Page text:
Career Interview: Blacksmith in Safranbolu

Ever thought of a career switch? We’ve met many professionals on this trip that we were never be exposed to at home. Talking to these people has given us interesting perspectives on their trade and local culture. I thought we’d start sharing some of these conversations.

The Turkish town of Safranbolu has long been known as an artisan center, particularly for its leather shoes, textiles, wooden artifacts and metalwork. We meandered around the various workshops and stores and were treated to a (mostly) English speaking conversation with Kazim Madenoglu, a blacksmith.

Diya: How did you get into working with metal?

Kazim: My father and my father’s father owned these workshops. I learnt from them. I have three girls now, and this is a man’s work. No one wants to learn the trade. Once I go, all of this will be sold for nothing and the stores will close down.

Diya: Tell us something about your profession that is unique.

Kazim: See these door knockers? No two are the same and each has a different sound. Traditional Ottoman houses have two knockers, a large one used by men to alert the women inside to hide, and a small one used by women to tell the men inside to disappear.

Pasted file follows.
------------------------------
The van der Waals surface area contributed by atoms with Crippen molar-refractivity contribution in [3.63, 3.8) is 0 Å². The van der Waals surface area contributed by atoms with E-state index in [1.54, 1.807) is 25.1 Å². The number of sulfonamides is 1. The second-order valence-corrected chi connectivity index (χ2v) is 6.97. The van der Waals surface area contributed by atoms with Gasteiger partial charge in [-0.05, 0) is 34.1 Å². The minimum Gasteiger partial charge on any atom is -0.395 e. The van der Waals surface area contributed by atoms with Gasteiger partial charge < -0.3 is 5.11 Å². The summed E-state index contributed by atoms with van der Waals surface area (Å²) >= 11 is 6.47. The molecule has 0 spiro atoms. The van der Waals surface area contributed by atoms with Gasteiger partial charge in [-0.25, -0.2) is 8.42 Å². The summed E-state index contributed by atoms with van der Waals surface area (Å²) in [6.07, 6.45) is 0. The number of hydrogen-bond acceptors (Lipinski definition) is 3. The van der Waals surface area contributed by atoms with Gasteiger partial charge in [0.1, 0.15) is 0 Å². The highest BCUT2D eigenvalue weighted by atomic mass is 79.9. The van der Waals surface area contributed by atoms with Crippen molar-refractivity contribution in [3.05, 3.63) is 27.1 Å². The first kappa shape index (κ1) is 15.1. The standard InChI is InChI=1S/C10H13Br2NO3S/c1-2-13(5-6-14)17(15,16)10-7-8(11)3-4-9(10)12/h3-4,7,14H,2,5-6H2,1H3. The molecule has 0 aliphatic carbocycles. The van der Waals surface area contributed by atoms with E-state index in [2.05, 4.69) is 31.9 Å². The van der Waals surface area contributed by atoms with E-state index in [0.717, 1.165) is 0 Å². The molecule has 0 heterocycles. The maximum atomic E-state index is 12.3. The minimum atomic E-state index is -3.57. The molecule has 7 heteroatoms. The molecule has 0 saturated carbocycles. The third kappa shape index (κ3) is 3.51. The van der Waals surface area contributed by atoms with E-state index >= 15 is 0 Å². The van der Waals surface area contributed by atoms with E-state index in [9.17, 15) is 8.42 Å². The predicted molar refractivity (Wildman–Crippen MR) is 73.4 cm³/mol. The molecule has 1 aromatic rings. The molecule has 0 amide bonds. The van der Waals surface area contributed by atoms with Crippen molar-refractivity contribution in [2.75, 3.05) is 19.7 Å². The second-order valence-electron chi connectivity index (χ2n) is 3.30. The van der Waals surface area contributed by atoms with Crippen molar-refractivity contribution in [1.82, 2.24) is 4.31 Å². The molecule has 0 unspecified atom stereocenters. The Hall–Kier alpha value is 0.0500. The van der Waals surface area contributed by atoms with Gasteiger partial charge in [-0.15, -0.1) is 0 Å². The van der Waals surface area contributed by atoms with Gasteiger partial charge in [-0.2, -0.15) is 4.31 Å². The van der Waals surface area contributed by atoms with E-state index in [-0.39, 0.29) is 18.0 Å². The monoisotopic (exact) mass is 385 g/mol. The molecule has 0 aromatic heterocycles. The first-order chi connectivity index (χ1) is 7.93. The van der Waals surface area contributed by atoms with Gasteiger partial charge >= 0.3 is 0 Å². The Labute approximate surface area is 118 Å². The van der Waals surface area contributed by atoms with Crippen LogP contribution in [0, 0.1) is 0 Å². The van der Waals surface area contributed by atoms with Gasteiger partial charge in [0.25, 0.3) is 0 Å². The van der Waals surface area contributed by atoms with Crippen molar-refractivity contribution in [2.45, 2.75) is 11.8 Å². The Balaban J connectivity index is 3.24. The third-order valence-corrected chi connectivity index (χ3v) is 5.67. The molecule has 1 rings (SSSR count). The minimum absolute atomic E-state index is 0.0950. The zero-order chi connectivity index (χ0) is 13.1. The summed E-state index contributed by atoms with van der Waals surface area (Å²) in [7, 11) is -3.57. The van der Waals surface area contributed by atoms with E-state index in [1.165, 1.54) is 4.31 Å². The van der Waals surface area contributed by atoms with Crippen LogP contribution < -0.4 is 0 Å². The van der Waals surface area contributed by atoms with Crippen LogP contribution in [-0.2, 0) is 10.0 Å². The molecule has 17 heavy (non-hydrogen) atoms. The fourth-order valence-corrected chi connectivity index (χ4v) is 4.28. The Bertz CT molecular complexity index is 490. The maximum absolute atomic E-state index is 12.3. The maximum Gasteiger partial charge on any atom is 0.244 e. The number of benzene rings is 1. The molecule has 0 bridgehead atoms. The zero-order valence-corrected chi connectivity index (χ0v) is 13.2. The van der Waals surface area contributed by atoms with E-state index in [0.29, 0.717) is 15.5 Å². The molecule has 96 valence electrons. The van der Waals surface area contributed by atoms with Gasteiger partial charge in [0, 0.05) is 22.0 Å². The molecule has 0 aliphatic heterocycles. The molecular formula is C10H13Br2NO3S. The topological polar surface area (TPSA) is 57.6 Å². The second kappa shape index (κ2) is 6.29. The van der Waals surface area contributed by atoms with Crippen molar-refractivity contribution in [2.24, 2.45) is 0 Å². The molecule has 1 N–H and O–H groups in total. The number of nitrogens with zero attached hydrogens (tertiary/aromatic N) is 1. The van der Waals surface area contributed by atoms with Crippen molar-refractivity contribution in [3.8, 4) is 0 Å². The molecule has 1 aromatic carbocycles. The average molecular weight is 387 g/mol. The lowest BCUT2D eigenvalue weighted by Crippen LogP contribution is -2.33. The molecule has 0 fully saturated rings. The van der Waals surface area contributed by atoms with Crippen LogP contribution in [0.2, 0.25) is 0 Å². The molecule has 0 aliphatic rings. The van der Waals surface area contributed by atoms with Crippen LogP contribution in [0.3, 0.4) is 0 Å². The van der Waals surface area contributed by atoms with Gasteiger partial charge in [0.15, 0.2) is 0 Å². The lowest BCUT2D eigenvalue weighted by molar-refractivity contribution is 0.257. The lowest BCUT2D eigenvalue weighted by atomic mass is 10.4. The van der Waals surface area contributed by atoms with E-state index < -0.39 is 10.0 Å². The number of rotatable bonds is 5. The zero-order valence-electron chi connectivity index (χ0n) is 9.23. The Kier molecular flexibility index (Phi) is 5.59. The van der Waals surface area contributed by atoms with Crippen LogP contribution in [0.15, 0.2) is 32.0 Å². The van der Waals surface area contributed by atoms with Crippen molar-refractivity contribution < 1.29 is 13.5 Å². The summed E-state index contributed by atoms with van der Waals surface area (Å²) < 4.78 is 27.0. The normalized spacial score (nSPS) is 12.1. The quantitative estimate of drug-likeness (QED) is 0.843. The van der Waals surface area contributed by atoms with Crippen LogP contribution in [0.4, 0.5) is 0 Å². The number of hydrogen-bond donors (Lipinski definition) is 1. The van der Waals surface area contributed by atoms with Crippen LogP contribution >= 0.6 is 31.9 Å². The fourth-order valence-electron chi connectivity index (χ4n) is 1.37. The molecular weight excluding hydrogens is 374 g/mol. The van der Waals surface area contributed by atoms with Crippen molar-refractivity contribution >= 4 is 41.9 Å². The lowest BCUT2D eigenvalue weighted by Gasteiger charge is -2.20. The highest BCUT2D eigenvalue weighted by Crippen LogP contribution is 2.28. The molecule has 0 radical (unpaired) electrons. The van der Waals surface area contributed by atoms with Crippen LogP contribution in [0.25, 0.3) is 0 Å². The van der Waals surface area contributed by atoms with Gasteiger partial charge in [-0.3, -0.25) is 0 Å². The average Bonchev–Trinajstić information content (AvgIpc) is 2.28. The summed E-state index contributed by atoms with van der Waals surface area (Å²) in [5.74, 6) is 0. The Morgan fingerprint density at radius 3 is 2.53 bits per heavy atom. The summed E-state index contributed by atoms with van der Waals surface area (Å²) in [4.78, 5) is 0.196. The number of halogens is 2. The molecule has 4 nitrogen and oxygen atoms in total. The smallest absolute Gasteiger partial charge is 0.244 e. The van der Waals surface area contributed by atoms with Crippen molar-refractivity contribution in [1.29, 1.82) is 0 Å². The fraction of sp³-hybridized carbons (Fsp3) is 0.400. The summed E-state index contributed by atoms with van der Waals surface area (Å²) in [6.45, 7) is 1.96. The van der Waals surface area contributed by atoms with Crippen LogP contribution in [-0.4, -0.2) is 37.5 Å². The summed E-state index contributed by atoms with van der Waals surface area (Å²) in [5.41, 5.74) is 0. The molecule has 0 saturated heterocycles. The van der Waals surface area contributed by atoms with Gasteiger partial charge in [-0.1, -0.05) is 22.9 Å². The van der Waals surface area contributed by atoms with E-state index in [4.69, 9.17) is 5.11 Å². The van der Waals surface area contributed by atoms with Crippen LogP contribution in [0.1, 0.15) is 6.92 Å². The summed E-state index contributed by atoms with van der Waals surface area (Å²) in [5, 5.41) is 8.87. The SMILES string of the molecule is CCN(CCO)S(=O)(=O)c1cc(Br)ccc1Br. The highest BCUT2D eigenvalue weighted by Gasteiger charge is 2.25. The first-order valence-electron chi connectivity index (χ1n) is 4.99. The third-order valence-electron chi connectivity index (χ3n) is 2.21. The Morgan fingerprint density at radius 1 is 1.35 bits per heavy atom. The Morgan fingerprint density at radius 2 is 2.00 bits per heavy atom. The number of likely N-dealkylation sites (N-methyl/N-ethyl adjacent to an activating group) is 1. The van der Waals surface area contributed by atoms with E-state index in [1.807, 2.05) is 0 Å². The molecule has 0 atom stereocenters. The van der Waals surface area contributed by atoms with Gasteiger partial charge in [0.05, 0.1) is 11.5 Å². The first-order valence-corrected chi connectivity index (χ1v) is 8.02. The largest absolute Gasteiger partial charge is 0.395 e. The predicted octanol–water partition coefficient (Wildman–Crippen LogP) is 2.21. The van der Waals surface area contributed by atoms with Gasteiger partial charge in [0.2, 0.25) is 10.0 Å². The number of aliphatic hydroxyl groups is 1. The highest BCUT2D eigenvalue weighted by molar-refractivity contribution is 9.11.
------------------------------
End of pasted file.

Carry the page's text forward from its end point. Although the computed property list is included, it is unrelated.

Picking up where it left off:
Diya: How does one become successful in this line of work?

Kazim: You have to have my wife. I make everything but only she knows how to sell anything.

Diya: What do you like about Safranbolu?

Kazim: I have lived here all my life so I like everything. It is a small town. That’s good.

Every country we have visited has had examples of artisan industries dying out. As our world modernizes, intricate labor gets replaced by more efficient machinery and trades that were passed on through generations become at risk of extinction. Kazim is just over 40 and has many years left to practice his trade. Unfortunately, less people are buying his artifacts. Door knockers are less used in the traditional sense and are now objects of decoration for the passing tourist. For the indefinite future, all of Kazim’s heart and knowledge will be poured into his workshop. In front of Kazim’s store is a sign in Turkish. He makes it a point to show it to us. The translation is “By the time the iron becomes a griddle, the coal will have turned to ash. By the time one finally comes to his senses, his life will have passed him by in a flash.”

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